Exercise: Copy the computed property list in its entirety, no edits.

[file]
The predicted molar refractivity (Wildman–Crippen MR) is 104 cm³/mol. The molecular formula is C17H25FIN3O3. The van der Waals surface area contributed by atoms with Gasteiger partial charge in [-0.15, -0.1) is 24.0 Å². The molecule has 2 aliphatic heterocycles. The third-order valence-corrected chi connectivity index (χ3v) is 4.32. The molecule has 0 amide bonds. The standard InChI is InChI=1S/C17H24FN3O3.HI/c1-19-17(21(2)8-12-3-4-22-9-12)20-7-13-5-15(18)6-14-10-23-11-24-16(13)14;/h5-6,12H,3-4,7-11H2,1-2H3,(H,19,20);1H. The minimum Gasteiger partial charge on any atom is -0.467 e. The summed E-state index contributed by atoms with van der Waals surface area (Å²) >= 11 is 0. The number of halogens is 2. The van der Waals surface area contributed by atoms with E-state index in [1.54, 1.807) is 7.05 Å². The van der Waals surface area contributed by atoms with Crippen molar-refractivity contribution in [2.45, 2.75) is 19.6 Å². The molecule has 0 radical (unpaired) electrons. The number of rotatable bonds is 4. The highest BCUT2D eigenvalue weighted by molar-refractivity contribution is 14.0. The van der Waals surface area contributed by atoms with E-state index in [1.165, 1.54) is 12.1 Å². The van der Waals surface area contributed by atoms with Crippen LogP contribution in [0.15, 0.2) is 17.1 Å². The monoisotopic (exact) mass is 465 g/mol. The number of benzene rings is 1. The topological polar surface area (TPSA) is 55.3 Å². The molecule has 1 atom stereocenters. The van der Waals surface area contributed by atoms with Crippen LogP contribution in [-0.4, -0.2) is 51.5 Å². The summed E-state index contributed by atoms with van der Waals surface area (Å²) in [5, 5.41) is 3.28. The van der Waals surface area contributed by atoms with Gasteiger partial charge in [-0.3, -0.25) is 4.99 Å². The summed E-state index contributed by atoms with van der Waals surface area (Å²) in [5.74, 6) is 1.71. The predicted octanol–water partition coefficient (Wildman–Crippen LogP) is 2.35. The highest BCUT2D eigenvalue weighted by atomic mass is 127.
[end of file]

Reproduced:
The predicted molar refractivity (Wildman–Crippen MR) is 104 cm³/mol. The molecular formula is C17H25FIN3O3. The van der Waals surface area contributed by atoms with Gasteiger partial charge in [-0.15, -0.1) is 24.0 Å². The molecule has 2 aliphatic heterocycles. The third-order valence-corrected chi connectivity index (χ3v) is 4.32. The molecule has 0 amide bonds. The standard InChI is InChI=1S/C17H24FN3O3.HI/c1-19-17(21(2)8-12-3-4-22-9-12)20-7-13-5-15(18)6-14-10-23-11-24-16(13)14;/h5-6,12H,3-4,7-11H2,1-2H3,(H,19,20);1H. The minimum Gasteiger partial charge on any atom is -0.467 e. The summed E-state index contributed by atoms with van der Waals surface area (Å²) >= 11 is 0. The number of halogens is 2. The van der Waals surface area contributed by atoms with E-state index in [1.54, 1.807) is 7.05 Å². The van der Waals surface area contributed by atoms with Crippen molar-refractivity contribution in [2.45, 2.75) is 19.6 Å². The molecule has 0 radical (unpaired) electrons. The number of rotatable bonds is 4. The highest BCUT2D eigenvalue weighted by molar-refractivity contribution is 14.0. The van der Waals surface area contributed by atoms with E-state index in [1.165, 1.54) is 12.1 Å². The van der Waals surface area contributed by atoms with Crippen LogP contribution in [0.15, 0.2) is 17.1 Å². The monoisotopic (exact) mass is 465 g/mol. The number of benzene rings is 1. The topological polar surface area (TPSA) is 55.3 Å². The molecule has 1 atom stereocenters. The van der Waals surface area contributed by atoms with Crippen LogP contribution in [-0.4, -0.2) is 51.5 Å². The summed E-state index contributed by atoms with van der Waals surface area (Å²) in [5, 5.41) is 3.28. The van der Waals surface area contributed by atoms with Gasteiger partial charge in [-0.3, -0.25) is 4.99 Å². The summed E-state index contributed by atoms with van der Waals surface area (Å²) in [5.74, 6) is 1.71. The predicted octanol–water partition coefficient (Wildman–Crippen LogP) is 2.35. The highest BCUT2D eigenvalue weighted by atomic mass is 127.